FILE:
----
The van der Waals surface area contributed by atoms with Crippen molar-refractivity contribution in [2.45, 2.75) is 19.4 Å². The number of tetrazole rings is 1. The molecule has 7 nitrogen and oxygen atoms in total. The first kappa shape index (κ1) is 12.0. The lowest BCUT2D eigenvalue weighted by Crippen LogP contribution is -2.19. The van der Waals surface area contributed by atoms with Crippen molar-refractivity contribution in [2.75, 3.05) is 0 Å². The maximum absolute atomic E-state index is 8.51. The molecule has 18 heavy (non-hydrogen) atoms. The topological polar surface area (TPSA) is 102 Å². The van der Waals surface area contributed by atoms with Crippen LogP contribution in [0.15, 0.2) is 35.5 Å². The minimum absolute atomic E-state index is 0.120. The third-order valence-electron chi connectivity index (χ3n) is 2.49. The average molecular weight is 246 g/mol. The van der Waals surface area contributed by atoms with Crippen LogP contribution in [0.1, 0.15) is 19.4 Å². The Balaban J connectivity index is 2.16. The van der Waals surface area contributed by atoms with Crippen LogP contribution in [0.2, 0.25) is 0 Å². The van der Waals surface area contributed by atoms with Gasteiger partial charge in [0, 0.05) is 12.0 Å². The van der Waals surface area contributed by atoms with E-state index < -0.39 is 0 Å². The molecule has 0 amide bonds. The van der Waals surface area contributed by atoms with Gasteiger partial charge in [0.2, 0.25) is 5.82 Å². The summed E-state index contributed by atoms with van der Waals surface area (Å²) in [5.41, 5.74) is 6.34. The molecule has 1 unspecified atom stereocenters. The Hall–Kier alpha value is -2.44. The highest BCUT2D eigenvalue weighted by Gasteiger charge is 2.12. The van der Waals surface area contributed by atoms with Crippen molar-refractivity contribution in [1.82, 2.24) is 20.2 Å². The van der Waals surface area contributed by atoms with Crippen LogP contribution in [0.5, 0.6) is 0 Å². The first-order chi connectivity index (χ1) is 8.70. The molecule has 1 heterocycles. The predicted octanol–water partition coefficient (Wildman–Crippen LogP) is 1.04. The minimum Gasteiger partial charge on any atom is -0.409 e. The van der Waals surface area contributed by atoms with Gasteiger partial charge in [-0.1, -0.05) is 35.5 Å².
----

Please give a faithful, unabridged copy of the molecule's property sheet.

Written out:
The van der Waals surface area contributed by atoms with Crippen molar-refractivity contribution in [2.45, 2.75) is 19.4 Å². The number of tetrazole rings is 1. The molecule has 7 nitrogen and oxygen atoms in total. The first kappa shape index (κ1) is 12.0. The lowest BCUT2D eigenvalue weighted by Crippen LogP contribution is -2.19. The van der Waals surface area contributed by atoms with Crippen molar-refractivity contribution in [2.75, 3.05) is 0 Å². The maximum absolute atomic E-state index is 8.51. The molecule has 18 heavy (non-hydrogen) atoms. The topological polar surface area (TPSA) is 102 Å². The van der Waals surface area contributed by atoms with Crippen LogP contribution in [0.15, 0.2) is 35.5 Å². The minimum absolute atomic E-state index is 0.120. The third-order valence-electron chi connectivity index (χ3n) is 2.49. The average molecular weight is 246 g/mol. The van der Waals surface area contributed by atoms with Crippen LogP contribution in [0.1, 0.15) is 19.4 Å². The Balaban J connectivity index is 2.16. The van der Waals surface area contributed by atoms with Crippen LogP contribution in [0.2, 0.25) is 0 Å². The van der Waals surface area contributed by atoms with Gasteiger partial charge in [0, 0.05) is 12.0 Å². The van der Waals surface area contributed by atoms with E-state index < -0.39 is 0 Å². The molecule has 0 amide bonds. The van der Waals surface area contributed by atoms with Gasteiger partial charge in [0.2, 0.25) is 5.82 Å². The summed E-state index contributed by atoms with van der Waals surface area (Å²) in [5.41, 5.74) is 6.34. The molecule has 1 unspecified atom stereocenters. The Hall–Kier alpha value is -2.44. The highest BCUT2D eigenvalue weighted by Gasteiger charge is 2.12. The van der Waals surface area contributed by atoms with Crippen molar-refractivity contribution in [1.82, 2.24) is 20.2 Å². The van der Waals surface area contributed by atoms with Crippen LogP contribution in [0.5, 0.6) is 0 Å². The first-order chi connectivity index (χ1) is 8.70. The molecule has 1 heterocycles. The predicted octanol–water partition coefficient (Wildman–Crippen LogP) is 1.04. The minimum Gasteiger partial charge on any atom is -0.409 e. The van der Waals surface area contributed by atoms with Gasteiger partial charge in [-0.1, -0.05) is 35.5 Å².